OpenAI Unveils Initial Examples of Third-Party Creators Utilizing Sora

OpenAI, the innovative startup specializing in generative AI, recently unveiled the creative capabilities of its highly realistic AI model, Sora. Although OpenAI had been sharing videos generated by Sora, access to the text-to-video tool had been restricted to the public. However, for the first time, the company has granted a select group of external filmmakers, artists, advertising agencies, and musicians the opportunity to utilize the Sora model and craft their own videos.

In a blog post released by OpenAI, the company expressed enthusiasm about how Sora can empower creatives to manifest their visions. The post featured seven videos crafted by the individuals who had been given access to Sora. Notable creators included Walter Woodman, Sidney Leeder, and Patrick Cederberg from shy kids, a multimedia production company based in Toronto. Walter directed the short film “Air Head.” Other contributors encompassed Paul Trillo, a versatile artist, writer, and director, as well as Nik Kleverov, the Creative Director and Co-Founder of Native Foreign, an Emmy-nominated creative agency. August Kamp, Josephine Miller, Don Allen Stevenson III, and Alex Reben were also part of this select group.

OpenAI’s decision to spotlight these third-party creations serves as a promotional initiative showcasing Sora’s potential beyond the confines of OpenAI itself. Moreover, this initiative aligns with a recent report by Bloomberg disclosing that OpenAI executives have been engaging with Hollywood filmmakers and studios to spark interest in utilizing Sora for conventional, large-scale filmmaking projects.

However, OpenAI’s campaign to promote Sora comes at a time when AI-generated video and generative AI for content creation are encountering heightened skepticism and criticism from both artists and audiences. Just last week, an independent horror film titled “Late Night With The Devil” faced backlash online due to its incorporation of AI-generated still images for certain transitions and set decorations. Some individuals even advocated for a boycott of the film and any other productions employing AI instead of traditional artistic methods.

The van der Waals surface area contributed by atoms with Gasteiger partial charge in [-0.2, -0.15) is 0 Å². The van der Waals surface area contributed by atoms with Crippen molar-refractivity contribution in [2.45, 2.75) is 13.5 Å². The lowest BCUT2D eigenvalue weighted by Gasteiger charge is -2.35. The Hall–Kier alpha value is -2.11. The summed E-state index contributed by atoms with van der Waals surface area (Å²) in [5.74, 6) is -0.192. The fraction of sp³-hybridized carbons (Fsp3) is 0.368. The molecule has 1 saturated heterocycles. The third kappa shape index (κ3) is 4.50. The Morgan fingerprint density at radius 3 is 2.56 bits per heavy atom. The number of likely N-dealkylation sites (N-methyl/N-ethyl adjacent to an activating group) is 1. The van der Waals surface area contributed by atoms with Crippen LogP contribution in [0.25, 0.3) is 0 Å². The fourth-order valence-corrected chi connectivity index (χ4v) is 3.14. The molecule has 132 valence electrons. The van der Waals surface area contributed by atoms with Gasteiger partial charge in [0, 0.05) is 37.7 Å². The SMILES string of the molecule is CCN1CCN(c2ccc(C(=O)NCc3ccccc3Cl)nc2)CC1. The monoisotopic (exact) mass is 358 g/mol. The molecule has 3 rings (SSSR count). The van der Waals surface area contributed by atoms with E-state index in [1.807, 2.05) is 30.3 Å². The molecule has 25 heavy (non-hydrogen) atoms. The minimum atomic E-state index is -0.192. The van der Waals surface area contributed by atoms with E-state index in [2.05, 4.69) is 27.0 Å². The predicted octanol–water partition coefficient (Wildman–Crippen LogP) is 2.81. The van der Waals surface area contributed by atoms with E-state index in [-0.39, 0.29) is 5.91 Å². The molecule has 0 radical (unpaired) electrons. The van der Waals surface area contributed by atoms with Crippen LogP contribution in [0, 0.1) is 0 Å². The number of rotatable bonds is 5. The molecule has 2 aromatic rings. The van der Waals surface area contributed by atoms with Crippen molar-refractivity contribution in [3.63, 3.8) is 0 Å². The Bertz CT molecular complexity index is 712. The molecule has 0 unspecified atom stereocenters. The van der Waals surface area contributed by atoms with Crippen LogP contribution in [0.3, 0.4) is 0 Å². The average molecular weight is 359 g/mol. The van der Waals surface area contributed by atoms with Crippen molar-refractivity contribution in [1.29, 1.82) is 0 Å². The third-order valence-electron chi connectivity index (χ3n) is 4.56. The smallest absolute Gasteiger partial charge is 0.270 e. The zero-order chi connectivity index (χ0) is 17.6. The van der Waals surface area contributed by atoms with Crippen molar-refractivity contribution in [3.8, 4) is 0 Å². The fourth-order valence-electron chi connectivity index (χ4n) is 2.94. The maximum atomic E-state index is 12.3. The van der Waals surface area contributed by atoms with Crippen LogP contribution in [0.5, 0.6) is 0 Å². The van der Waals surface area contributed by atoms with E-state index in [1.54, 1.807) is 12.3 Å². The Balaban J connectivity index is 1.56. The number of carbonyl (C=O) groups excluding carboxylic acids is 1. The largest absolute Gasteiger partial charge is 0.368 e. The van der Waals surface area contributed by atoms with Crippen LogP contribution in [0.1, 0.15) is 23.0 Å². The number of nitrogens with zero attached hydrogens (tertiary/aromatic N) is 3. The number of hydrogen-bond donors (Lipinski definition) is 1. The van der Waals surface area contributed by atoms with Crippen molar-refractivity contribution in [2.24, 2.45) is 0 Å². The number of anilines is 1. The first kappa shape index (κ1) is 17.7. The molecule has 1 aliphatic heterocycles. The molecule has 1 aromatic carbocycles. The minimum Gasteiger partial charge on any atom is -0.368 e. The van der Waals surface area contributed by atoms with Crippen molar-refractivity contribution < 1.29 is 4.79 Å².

In response to OpenAI’s latest wave of third-party Sora videos, Ed Newton-Rex, former Stability AI executive and current Fairly Trained CEO, accused OpenAI of “Artistwashing.” Newton-Rex defined this term as soliciting positive comments about generative AI models from a select group of creators while training on people’s work without permission or payment. Fairly Trained is a non-profit organization that certifies AI models, ensuring they have only used licensed or public domain data. OpenAI has refrained from disclosing the specific data used to train Sora, although Chief Technology Officer Mira Murtai mentioned in an interview with The Wall Street Journal that the company utilized publicly available and licensed data, including videos from its agreement with Shutterstock.

OpenAI’s unveiling of third-party Sora creations provides a glimpse into the potential of the technology beyond what the company itself has showcased thus far. While there are concerns and criticisms surrounding the use of generative AI in content creation, OpenAI’s collaboration with external creators demonstrates the possibilities that arise when combining human creativity with advanced AI capabilities. As Sora continues to evolve and improve, it has the potential to revolutionize the creative industry, offering new avenues for artists, filmmakers, and musicians to express their ideas and bring them to life.

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